and silver, turquoises, and other gems found. The capital
is Meshed (50), a sacred Moslem city, with carpet, jewellery,
and silk manufactures.
Khyber Pass, a narrow
defile 33 m. long, in one place only 10 ft. wide, through
not lofty but precipitous mountains; lies to the NW. of
Peshawur, and is the chief route between the Punjab and
Afghanistan; was the scene of a British catastrophe in the
war of 1839-42, but has been repeatedly forced since, and
since 1879 has been under British control.
Kiakhta (9), a Russian town
in Transbaikalia, Siberia, on the borders of China; an emporium
of trade between China and Russia.
Kiao-chau, a province
of Shantung, China; occupied by Germany in 1897, and ceded
to her on a 99 years' lease by China in 1898; extends to
about 160 m. along the coast, and about 20 m. inland.
Kidd, William, a noted
pirate, born of Covenanting parents at Greenock; went to
sea early, and served in privateering expeditions with distinction;
appointed to the command of a privateer about 1696, and
commissioned to suppress the pirates of the Indian Ocean,
he went to Madagascar, and there started piracy himself;
entering Boston harbour in 1700 he was arrested, sent to
London, tried on a charge of piracy and murder, and executed
in the N. of Worcester, 18 m. SW. of Birmingham; has been
since 1735 noted for its carpets; manufactures also silk,
paper, and leather; was the scene of Richard Baxter's labours
as vicar, and the birthplace of Sir Rowland Hill.
Kieff (184), on the Dnieper,
300 m. N. of Odessa, is a holy city, the capital of the
province of Kieff, strongly fortified, and one of the oldest
towns in Russia, where Christianity was proclaimed the religion
of the country in 988; has St. Vladimir's University, theological
schools, and Petchersk monastery; a pilgrim resort; industries
unimportant, include tanning and candle-making; trade chiefly
in the hands of the Jews.
Kiel (69), on the Baltic, 60
m. N. of Hamburg, is the capital of Schleswig-Holstein,
a German naval station and important seaport, with shipments
of coal, flour, and dairy produce; has shipbuilding and
brewing industries, a university and library, and is the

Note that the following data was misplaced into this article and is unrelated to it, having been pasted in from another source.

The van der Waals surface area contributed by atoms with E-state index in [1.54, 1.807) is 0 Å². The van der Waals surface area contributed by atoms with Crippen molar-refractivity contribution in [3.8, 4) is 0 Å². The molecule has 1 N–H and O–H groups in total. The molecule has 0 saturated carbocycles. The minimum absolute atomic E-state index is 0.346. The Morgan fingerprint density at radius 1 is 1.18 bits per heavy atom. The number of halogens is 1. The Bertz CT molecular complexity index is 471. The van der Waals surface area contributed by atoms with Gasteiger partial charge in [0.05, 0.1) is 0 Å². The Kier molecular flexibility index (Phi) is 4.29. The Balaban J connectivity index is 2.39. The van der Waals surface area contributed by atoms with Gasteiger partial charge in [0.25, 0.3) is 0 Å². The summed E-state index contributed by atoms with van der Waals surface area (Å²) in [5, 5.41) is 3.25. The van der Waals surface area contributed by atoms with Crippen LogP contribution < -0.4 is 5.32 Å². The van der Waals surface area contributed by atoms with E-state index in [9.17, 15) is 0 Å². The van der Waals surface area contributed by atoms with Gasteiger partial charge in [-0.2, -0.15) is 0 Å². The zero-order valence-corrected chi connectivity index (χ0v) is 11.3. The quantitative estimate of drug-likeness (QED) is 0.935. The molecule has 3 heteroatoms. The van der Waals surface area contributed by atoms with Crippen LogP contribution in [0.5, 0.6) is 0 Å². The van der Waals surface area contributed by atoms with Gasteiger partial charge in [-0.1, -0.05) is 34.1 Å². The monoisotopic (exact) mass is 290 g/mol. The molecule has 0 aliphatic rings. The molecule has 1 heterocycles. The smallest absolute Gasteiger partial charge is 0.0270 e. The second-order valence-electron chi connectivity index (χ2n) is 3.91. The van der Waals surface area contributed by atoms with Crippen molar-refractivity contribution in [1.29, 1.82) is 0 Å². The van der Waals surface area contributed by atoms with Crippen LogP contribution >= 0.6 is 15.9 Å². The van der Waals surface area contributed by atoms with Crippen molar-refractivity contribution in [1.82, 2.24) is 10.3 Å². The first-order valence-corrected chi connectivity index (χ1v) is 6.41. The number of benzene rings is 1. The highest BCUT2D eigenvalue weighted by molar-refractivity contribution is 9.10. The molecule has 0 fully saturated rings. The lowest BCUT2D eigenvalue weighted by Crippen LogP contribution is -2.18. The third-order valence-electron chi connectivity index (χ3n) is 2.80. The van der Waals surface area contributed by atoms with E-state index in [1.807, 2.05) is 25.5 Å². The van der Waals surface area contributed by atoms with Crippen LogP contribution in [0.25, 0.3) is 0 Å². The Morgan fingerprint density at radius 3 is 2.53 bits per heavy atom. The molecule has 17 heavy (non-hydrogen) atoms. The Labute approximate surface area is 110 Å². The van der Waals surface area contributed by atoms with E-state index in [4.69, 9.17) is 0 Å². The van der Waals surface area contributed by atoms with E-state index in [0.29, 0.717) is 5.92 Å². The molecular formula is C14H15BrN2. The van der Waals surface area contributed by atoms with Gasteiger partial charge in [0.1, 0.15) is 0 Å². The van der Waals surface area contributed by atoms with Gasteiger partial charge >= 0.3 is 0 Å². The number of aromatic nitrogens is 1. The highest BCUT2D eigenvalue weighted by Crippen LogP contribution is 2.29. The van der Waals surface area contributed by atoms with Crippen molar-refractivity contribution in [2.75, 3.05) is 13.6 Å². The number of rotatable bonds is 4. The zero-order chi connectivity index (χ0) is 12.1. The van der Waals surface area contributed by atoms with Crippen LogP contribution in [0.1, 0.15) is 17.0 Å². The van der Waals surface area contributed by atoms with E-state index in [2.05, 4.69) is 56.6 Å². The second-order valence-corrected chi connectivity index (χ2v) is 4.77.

eastern terminus of the Baltic Ship Canal, opened 1895.
distinguished German cartographer, born at Berlin; was professor
of Geography there; his chief works an "Atlas of Asia
Minor," and his "Atlas Antiquus"; b.
Aaby, philosophical and religious thinker, born
at Copenhagen; lived a quiet, industrious, literary life,
and exerted a chief influence on 19th-century Dano-Norwegian
literature; his greatest works are "Either-Or,"
and "Stadia on Life's Way" (1813-1855).
Kieselghur, powder used
for polishing and in the manufacture of dynamite, formed
from shells of microscopic organisms.
Kilda, St., a lonely island
in the Atlantic, 60 m. W. of Harris, 3 m. long by 2 broad,
with a precipitous coast and a few poor inhabitants, who
live by fishing and fowling.
Kildare (70), inland Irish
county, in Leinster, in the upper basins of the Liffey and
Barrow, W. of Dublin and Wicklow; is level and fertile,
with the great Bog of Allen in the N., and in the centre
the Curragh, a grassy plain; agriculture is carried on in
the river basins; the county town is Naas (4); other towns
Maynooth, with the Roman Catholic theological college, and
Kilian, St., the first
apostle of the Franks, an Irish monk; deputed by the Pope
Kilima-Njaro, a volcanic
mountain group, 19,000 ft. high, on the northern border
of German East Africa, 170 m. from the coast, with two peaks,
Kibo and Kimawenzi; in 1894 an Austrian communistic settlement
was established on the slopes.
Kilkenny (87), inland Irish
county in Leinster, surrounded by Waterford, Tipperary,
Queen's County, Carlow, and Wexford, watered by the Barrow,
Suir, and Nore; extremely fertile in the
S. and E., producing fine corn, hay, and green crops; is
moorland, and devoted to cattle-rearing in the N., where
also anthracite coal is abundant. Kilkenny (11), the county
town, is noted for a fine black marble quarried near it.
Killarney (5), market-town
and tourist centre, in co. Kerry, Ireland, on the shores
of the lake, 15 m. SE. of Tralee; has a Roman Catholic cathedral
and some arbutus-carving industry.
Killarney, The Lakes
of, three beautiful lakes at the northern foot of
the Macgillicuddy Reeks, in the basin of the Leane, much
resorted to by tourists.
of, 15 m. NW. of Dunkeld, in Perthshire, where General
Mackay was defeated by Claverhouse, who fell, in 1689; is
traversed by a road and a railway.
Kilmainham (5), a suburb
of Dublin, with a royal hospital for disabled soldiers and
a jail; the treaty of Kilmainham was an agreement said to
have been made in 1882 between Gladstone and Parnell, who
was then confined in Kilmainham jail, affecting Irish government
Kilmarnock (28), on the
Irvine, 20 m. SW. of Glasgow, largest town in Ayrshire;
is an important railway centre, has extensive engineer works,
carpet factories, and breweries; is in the middle of a rich
coal and iron district, and has a great annual cheese and
dairy produce show.
Kimberley (29), 500 m.
NE. of Cape Town; is capital of Griqualand West, and chief